After staggering through the flood, they finally reached the airport. It was night. The airport was deserted, sparing few employees who were loyal to their duties.
“Mr. Mittal, glad you made it. Your jet’s ready sir,” greeted one of the employees.
“Good, prepare to leave immediately,” replied Mr. Mittal.
The luggage was boarded on the private jet, and the Mittals were preparing to leave. They stood beside the make-shift ladder, waiting for the pilot’s signal to board the jet. Sushil looked back at the deserted airport, lost in his thoughts. He imagined Sushmita standing there, waving goodbye. He imagined tears in Sushmita’s eyes, as she was wholeheartedly telling him to take care, withholding her mind’s desires.
“Son, it’s time. Get onboard,” said Mr. Mittal.
Sushil did not seem to hear his father’s orders.
Before he could finish his words, Sushil dashed away from the jet.
“Dad, take care. Same to you my sisters and my brother, I can’t leave. No, not without Sushmita,” Sushil said with his back facing his family.
“Dad, you people move, I won’t come. Forget me, and just carry on with life. I’m staying behind. Go!” There was a sudden change in his tone. He sounded soft and in pain, as if he was in despair.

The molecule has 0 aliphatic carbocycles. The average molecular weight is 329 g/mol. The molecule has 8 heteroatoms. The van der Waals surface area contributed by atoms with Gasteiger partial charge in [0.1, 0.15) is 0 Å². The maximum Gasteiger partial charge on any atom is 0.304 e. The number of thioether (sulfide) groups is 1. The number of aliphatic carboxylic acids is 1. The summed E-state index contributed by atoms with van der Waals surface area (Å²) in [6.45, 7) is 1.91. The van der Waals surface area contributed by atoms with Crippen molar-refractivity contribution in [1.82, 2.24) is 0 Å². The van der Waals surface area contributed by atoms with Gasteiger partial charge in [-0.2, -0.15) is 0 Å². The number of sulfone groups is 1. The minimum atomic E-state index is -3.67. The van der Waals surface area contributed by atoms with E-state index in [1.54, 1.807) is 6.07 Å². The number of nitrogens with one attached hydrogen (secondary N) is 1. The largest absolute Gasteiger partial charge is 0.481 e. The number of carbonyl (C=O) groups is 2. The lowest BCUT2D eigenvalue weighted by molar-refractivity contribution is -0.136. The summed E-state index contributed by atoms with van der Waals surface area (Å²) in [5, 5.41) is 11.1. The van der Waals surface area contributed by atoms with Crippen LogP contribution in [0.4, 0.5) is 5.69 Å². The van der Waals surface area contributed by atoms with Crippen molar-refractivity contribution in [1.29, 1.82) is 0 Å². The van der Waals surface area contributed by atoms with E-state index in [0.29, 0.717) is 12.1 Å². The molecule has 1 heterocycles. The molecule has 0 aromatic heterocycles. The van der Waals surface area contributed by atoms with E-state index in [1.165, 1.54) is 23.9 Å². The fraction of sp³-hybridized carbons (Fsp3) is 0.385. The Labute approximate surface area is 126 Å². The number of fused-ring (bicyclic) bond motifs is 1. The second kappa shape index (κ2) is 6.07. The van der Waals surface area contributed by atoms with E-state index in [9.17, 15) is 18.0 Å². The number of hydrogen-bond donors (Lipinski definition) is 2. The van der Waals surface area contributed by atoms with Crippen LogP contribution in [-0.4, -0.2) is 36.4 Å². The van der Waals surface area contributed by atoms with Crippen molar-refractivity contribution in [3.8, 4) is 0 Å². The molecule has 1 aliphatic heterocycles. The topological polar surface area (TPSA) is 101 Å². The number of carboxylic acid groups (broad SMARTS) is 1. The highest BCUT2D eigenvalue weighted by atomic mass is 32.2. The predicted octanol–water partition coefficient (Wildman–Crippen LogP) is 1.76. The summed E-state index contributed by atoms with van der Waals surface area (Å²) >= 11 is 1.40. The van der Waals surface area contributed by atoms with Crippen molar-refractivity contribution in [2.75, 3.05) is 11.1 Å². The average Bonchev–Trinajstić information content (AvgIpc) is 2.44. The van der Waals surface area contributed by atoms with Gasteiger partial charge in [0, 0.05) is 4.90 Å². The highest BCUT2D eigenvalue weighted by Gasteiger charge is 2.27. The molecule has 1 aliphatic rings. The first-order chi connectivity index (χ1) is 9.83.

Mr. Mittal was stunned by his son’s words. He was boiling with anger and fear. But then he realized that Sushil was as arrogant as him. It had to be; it was his blood.
He turned towards the pilot, “Pilot, please start the engine. We’re leaving without him. Please start.”
Till then, Sushil had not disappeared from sight. Mr. Mittal cried out, “Sushil, it’s okay. You stay with your Sushmita. You don’t have to come. But I’ll miss you, son. Take care, and if the world does end, then I expect to see you in the after life, after I pass away. Now run to your Sushmita.”
Sushil felt the words echoing in his ears. He did not believe that his father would allow him to stay with Sushmita. Although afraid of losing his life, he felt the happiest person in the panic-stricken world.
“Thanks, Dad. Take care. Bye,” Sushil’s faint words reached Mr. Mittal’s ears. He was vanquished of losing his eldest son, but was relieved with the knowledge that Sushil would live peacefully during these last few moments.